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Adherence to and implementation of ASCO antiemetic guidelines in routine practice in a tertiary cancer center in India

In Journal of Oncology Practice
By: Patil VM.
Contributor(s): Noronha V | Joshi A | Ramaswamy A | Gupta S | Sahu A | Doshi V | Gupta T | Rath S | Banavali S | Prabhash K [Corresponding author].
Material type: materialTypeLabelArticlePublisher: 2017Description: .Subject(s): ASCO | India | Guidelines | Tertiary cancer center In: Journal of Oncology Practice Vol. 13, no. 6, p. e574-e581.Summary: BACKGROUND: Nonadherence of antiemetic prescriptions to evidence-based antiemetic guidelines is associated with an increased proportion of chemotherapy-induced nausea and vomiting. The current project was carried out to improve the quality of antiemetic prescriptions at our institute. METHODS: We initially performed a retrospective analysis of 1,211 consecutive antiemetic prescription records of adult patients with solid tumors who received outpatient chemotherapy regimens. The antiemetic prescription records were classified as either ASCO-guideline adherent or nonadherent, and the impact on emesis was studied. These data were used to educate clinicians regarding the importance of adherence to guidelines. We then revised our antiemetic prescription policies and made their use mandatory. In addition, a double-check system was introduced to ensure implementation. A reaudit was performed to study the impact of these interventions. RESULTS: ASCO-guideline-adherent prescriptions in the initial part of our study were associated with a lower rate of vomiting (6.6% v 21.9%; P < .001), emergency visits (2.6% v 5.8%; P = .006), and hospitalization for emesis (0.9% v 4.9%; P < .001). The proportion of prescriptions classified as ASCO-guideline adherent in the initial audit and the reaudit were 63.6% and 98.5%, respectively ( P < .001). The proportion of patients for whom antiemetic prescriptions were overused was significantly lower on the reaudit (41.3% v 68.3% before the interventions; P = .001). CONCLUSION: Mandatory, semirigid corrective steps as carried out in this audit led to an improvement in antiemetic-guideline adherence rate.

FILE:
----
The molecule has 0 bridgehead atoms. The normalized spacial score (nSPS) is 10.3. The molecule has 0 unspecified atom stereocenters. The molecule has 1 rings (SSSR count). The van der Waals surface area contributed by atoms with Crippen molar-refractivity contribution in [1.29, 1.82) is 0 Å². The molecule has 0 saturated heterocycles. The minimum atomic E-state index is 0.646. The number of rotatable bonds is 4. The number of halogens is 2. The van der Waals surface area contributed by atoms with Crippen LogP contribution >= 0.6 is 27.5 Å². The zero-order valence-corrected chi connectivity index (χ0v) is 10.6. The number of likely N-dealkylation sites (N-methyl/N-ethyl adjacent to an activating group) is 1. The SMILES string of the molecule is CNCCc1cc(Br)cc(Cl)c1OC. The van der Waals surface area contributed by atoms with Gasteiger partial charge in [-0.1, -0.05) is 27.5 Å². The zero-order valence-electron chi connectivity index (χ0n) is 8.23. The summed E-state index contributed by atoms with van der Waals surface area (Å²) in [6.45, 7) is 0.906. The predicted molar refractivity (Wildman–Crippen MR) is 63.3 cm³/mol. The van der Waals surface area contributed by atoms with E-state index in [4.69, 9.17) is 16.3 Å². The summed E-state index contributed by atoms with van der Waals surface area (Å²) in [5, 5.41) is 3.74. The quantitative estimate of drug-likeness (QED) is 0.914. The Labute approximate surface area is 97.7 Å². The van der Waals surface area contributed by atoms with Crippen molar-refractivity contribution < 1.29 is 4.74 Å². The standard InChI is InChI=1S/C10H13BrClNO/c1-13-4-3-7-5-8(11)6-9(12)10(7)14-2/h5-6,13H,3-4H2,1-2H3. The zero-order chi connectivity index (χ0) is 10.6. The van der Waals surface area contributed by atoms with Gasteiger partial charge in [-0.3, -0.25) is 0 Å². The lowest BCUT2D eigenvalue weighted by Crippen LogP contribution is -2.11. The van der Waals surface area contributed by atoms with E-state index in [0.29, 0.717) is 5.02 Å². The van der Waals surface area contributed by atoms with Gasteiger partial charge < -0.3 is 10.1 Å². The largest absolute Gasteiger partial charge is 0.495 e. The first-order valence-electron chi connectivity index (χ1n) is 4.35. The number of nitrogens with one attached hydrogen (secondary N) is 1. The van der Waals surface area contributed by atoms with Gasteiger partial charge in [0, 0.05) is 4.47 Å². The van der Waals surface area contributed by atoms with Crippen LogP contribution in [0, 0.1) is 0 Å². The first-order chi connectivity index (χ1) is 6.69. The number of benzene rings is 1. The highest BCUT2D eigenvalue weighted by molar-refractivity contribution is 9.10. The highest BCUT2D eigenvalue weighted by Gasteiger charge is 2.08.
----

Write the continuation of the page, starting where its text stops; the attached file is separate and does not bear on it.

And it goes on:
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BACKGROUND:
Nonadherence of antiemetic prescriptions to evidence-based antiemetic guidelines is associated with an increased proportion of chemotherapy-induced nausea and vomiting. The current project was carried out to improve the quality of antiemetic prescriptions at our institute.
METHODS:
We initially performed a retrospective analysis of 1,211 consecutive antiemetic prescription records of adult patients with solid tumors who received outpatient chemotherapy regimens. The antiemetic prescription records were classified as either ASCO-guideline adherent or nonadherent, and the impact on emesis was studied. These data were used to educate clinicians regarding the importance of adherence to guidelines. We then revised our antiemetic prescription policies and made their use mandatory. In addition, a double-check system was introduced to ensure implementation. A reaudit was performed to study the impact of these interventions.
RESULTS:
ASCO-guideline-adherent prescriptions in the initial part of our study were associated with a lower rate of vomiting (6.6% v 21.9%; P < .001), emergency visits (2.6% v 5.8%; P = .006), and hospitalization for emesis (0.9% v 4.9%; P < .001). The proportion of prescriptions classified as ASCO-guideline adherent in the initial audit and the reaudit were 63.6% and 98.5%, respectively ( P < .001). The proportion of patients for whom antiemetic prescriptions were overused was significantly lower on the reaudit (41.3% v 68.3% before the interventions; P = .001).
CONCLUSION:
Mandatory, semirigid corrective steps as carried out in this audit led to an improvement in antiemetic-guideline adherence rate.

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